Under the hood, React implements these behaviors using the throw JavaScript statement, just like you would throw an Error. <Suspense> can “see” the loading state because the child component needs to throw the Promise (indeed, you can throw anything, not just Error objects). Likewise, <ErrorBoundary> can “see” the error because the child component throws the error. <Suspense> and <ErrorBoundary> ”catch” the thrown Promise or error (hence throw and catch, like throwing and catching a baseball).

<Suspense> and <ErrorBoundary> are essentially fancy try...catch statements.

And now for some code

Throwing errors isn’t unusual, but throwing Promises is, especially when you consider that it needs to be done in an encapsulated React component.

Luckily, there is a standard pattern you can follow to use Suspense.

To describe the pattern, let’s start from the very top of an example app and work our way down to an individual component that uses Suspense and Error Boundaries. The following <App> component contains the whole of our simple example application.

 
function App() {
  return (
    <ErrorBoundary fallback={<ErrorMessage />}>
      <Suspense fallback="Loading...">
        <DoesAsynchronousThings />
      </Suspense>
    </ErrorBoundary>
  )
}

The top-level <App> component renders three components:

  • <ErrorBoundary>: A component that will catch errors from anything below it and toggle its UI accordingly.
  • <Suspense>: A component that detect loading states from anything below it and toggle its UI accordingly.
  • <DoesAsynchronousThings>: A component that… does asynchronous things. For this example, let’s assume it makes a network request to an API that returns random cat facts when a button is clicked.

Next, let’s look at the <DoesAsynchronousThings> component to see how it’s implemented. We know it should make a network request when a button is clicked, but how does it communicate to the Suspense and Error Boundary components?

To see how the component interacts with the Suspense and Error Boundaries, read through the two files and their comments below. After you’ve read through the comments, I’ll explain how <DoesAsynchronousThings> is Suspense-compatible.

If you want to see the code in action, check out this StackBlitz project: ⚡️ React Suspense Demo on Stack Blitz.

 
// DoesAsynchronousThings.js

import { useState } from 'react'

// See the `lib/suspensify.js` code in the second tab.
import { suspensify } from './lib/suspensify'

// Renders a button that, when clicked, fetches and displays
// a random cat fact.
function DoesAsynchronousThings() {
  // Holds the pending Promise.
  const [promise, setPromise] = useState()

  // Triggers a network request, wraps the Promise in a
  // Suspense-aware interface, and sets the pending Promise.
  const onClick = () => {
    setPromise(suspensify(fetchCatFact()))
  }

  // If the pending Promise is set, try to read it.
  // The `read()` method is added by `suspensify()`
  const catFact = promise ? promise.read() : null

  return (
    <div>
      <button onClick={onClick}>Fetch Cat Fact</button>
      {catFact && <p>{catFact.fact}</p>}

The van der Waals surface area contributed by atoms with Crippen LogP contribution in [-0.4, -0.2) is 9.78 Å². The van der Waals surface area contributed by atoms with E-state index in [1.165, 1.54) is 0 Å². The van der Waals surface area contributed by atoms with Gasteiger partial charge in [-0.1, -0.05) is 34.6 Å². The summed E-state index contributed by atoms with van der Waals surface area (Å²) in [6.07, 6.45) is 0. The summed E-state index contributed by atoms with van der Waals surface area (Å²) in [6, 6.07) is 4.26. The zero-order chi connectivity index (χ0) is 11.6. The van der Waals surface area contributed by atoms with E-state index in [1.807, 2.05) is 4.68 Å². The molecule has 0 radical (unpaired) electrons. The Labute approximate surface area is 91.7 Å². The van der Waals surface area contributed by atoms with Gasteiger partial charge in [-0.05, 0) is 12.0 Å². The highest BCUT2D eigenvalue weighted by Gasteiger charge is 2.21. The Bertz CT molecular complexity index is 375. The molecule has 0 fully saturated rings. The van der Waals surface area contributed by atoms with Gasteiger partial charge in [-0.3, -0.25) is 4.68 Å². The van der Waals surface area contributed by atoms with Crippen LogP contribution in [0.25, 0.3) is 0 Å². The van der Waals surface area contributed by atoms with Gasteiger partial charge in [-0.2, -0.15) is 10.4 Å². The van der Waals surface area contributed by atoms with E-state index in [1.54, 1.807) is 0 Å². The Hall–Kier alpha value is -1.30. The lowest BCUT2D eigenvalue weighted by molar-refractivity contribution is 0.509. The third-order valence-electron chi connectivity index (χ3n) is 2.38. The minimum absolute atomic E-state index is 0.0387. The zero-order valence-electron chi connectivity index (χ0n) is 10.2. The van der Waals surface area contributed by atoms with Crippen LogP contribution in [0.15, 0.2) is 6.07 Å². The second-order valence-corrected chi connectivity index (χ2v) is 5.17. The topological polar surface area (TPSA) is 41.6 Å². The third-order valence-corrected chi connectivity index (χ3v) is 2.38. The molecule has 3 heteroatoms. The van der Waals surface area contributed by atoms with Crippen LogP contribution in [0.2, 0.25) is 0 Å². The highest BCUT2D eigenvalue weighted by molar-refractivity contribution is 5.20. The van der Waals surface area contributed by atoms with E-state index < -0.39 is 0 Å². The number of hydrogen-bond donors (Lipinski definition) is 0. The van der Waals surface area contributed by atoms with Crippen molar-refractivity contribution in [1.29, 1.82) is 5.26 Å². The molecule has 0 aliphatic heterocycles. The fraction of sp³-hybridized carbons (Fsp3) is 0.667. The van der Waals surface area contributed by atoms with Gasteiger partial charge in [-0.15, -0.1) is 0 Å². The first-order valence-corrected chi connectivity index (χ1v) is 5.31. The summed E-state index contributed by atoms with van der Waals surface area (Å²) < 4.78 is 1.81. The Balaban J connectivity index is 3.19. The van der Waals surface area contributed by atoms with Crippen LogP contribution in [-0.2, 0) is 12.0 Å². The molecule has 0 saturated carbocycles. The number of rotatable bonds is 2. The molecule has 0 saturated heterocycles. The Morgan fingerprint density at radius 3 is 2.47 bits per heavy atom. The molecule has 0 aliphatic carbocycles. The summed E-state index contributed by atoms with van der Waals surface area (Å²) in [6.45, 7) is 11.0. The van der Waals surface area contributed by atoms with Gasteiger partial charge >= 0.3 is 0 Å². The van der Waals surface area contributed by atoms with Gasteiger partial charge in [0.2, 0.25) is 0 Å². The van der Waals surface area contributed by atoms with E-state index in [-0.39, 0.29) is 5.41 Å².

</div>
  )
}

// Fetches a random cat fact from https://catfact.ninja/.
async function fetchCatFact () {
  const res = await fetch('https://catfact.ninja/fact')

  return res.json()
}
 
// lib/suspensify.js

// A function that wraps a Promise with a Suspense-compatible
// interface.
//
// The Promise can be unwrapped using the return value's
// `read()` method.
export function suspensify(promise) {
  let status = "pending";

  // 1. Keep track of the Promise's state. The `status`
  //    variable will update as the Promise moves from
  //    pending to success or error.
  let result;
  let suspender = promise.then(
    (res) => {
      // On success, update the status to "success"
      status = "success";
      result = res;
    },
    (error) => {
      // On error, update the status to "error"
      status = "error";
      result = error;
    }
  );

  // 2. Return an object with a `read()` method that does one
  //    of the following:
  //
  //    a) Returns the Promise's resolved value if it's resolved.
  //    b) Sends a signal to a Suspense Boundary if the Promise is pending.
  //    c) Sends a signal to an Error Boundary if the Promise failed.
  return {
    read() {
      if (status === "pending") {
        // Pending promises are thrown and caught by <Suspense />.
        // FYI: Anything can be thrown in JavaScript, not just Errors.
        throw suspender;
      } else if (status === "error") {
        // Errors are thrown too, but are caught by an Error Boundary.
        throw result;
      } else if (status === "success") {
        // Finally, the Promise result is returned once it's resolved.
        return result;
      }
    },
  };
}

The <DoesAsynchronousThings> component is doing two unusual things which allow it to work with Suspense:

  1. In the onClick() handler, the fetchCatFact() function, which returns a Promise, is wrapped with a suspensify() function.

    The suspensify() function keeps track of the Promise's state: pending, successful, or failed. It moves the Promise's value behind a read() method that, when called, communicates to the Suspense or Error Boundary using throw statements.